Skip

Kitty questions of a miscellaneous variety
January 21, 2008 3:04 PM   Subscribe

A couple of kitty questions...about microchips, tail behavior, table scraps, bonito flakes, and catnip.

I've asked a few questions about Coal before. Now I just have some tiny concerns that I think could be easily addressed.

Microchip: Coal is microchipped. However, I used to be able to feel the little cylindrical chip underneath his skin between his shoulder blades. No more. Should I be concerned that it has somehow moved out of place or been lost, or is this normal?

Tail: Coal seems not to know that his extremely long tail is attached to him. He chases it, bites it, scratches it, etc. - and then he yelps or screeches when he realizes that it hurts. Is this normal?

Table scraps: How much is OK? I mean, I certainly don't feed him table scraps every day, but every once in awhile I give him a little yogurt off the back of my spoon, or a little fish from my plate (as long as there's no onions), etc. - but how much is too much? Sometimes I get the feeling he could eat my whole plate full!

Bonito flakes: How do I feed these to him?

Catnip: He doesn't respond. He's 6 months old on Friday...shouldn't he be responding by now?

Ok, thanks for indulging me. I appreciate it!
posted by MeetMegan to Pets & Animals (22 answers total)
 
Table Scraps: I bet that the Proper Thing is not to feed your cat human food--I bet that this would ultimately reduce the begging to a minimum. However, all my life I've had a strict "When I finished eating, I'll gladly put my plate on the floor for you to do with as you like" policy, and that's worked perfectly well. Just remember that Coal won't necessarily understand that your guests might be squeamish about feeding him from their yogurt spoon...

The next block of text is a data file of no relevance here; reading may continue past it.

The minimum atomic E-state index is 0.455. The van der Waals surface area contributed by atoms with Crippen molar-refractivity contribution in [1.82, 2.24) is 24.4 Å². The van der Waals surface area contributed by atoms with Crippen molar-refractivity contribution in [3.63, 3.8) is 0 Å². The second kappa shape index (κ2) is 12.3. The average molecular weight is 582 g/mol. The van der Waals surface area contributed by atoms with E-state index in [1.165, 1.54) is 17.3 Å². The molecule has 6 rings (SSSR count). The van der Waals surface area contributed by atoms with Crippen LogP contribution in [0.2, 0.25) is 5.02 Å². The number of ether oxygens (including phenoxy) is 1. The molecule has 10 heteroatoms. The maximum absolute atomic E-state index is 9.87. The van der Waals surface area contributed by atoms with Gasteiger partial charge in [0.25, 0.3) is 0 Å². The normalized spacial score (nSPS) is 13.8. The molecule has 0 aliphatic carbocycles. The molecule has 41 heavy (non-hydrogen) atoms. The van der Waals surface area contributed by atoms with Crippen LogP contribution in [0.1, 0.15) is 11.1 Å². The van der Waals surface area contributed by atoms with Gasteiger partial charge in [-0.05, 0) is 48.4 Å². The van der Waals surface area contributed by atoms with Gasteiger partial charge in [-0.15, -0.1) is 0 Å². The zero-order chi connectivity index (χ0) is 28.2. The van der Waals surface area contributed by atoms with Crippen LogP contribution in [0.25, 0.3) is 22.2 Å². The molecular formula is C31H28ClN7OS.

Catnip: According to wikipedia:
Approximately two thirds of cats are susceptible to the behavioral effects of catnip. The phenomenon is hereditary; for example, most cats in Australia are not susceptible to catnip, since Australian cats are drawn from a relatively closed genetic pool. That it elicits such a response in only some cats—and that it is such a dramatic response—suggests that a genetic element is involved that is enriched in domesticated breeds.
posted by Squid Voltaire at 3:13 PM on January 21, 2008 [1 favorite]


on the 'nip: "Approximately two thirds of cats are susceptible to the behavioral effects of catnip. The phenomenon is hereditary; for example, most cats in Australia are not susceptible to catnip, since Australian cats are drawn from a relatively closed genetic pool." (Wikipedia)

on scraps: I have no idea, how much is too much, but a little taste every once in a while should be ok. I guess it depends on how much begging you are willing to put up with, from 'cat hangs out in kitchen when cooking' to 'cat is actively involved in all aspects of food preparation & consumption'.
posted by ArgentCorvid at 3:13 PM on January 21, 2008


1) I've never been able to find the chip in my cat. Still works though, when the vet scans it.
2) My 10 year old cat apparently has no idea that the long swishy thing is attached to him. When he does discover it, in about 15 seconds, he's forgotten and will attack it again quite happily. Doesn't seem to bother him, so I don't worry about it.
3) A few bits every once in a while won't do any harm. Just don't make a habit of it, or you'll get beggars.
4) Don't even know what they are, so can't help you here.
5) Neither of my two cats particularly care about catnip. A few desultory nibbles is about all you'll get. Some cats are just like that.
posted by madajb at 3:15 PM on January 21, 2008


1. Microchip: It's possible for microchips to migrate, but I can't feel my cats' chips either. Why don't you call your vet so you can feel better about it -- they'll probably say it's fine.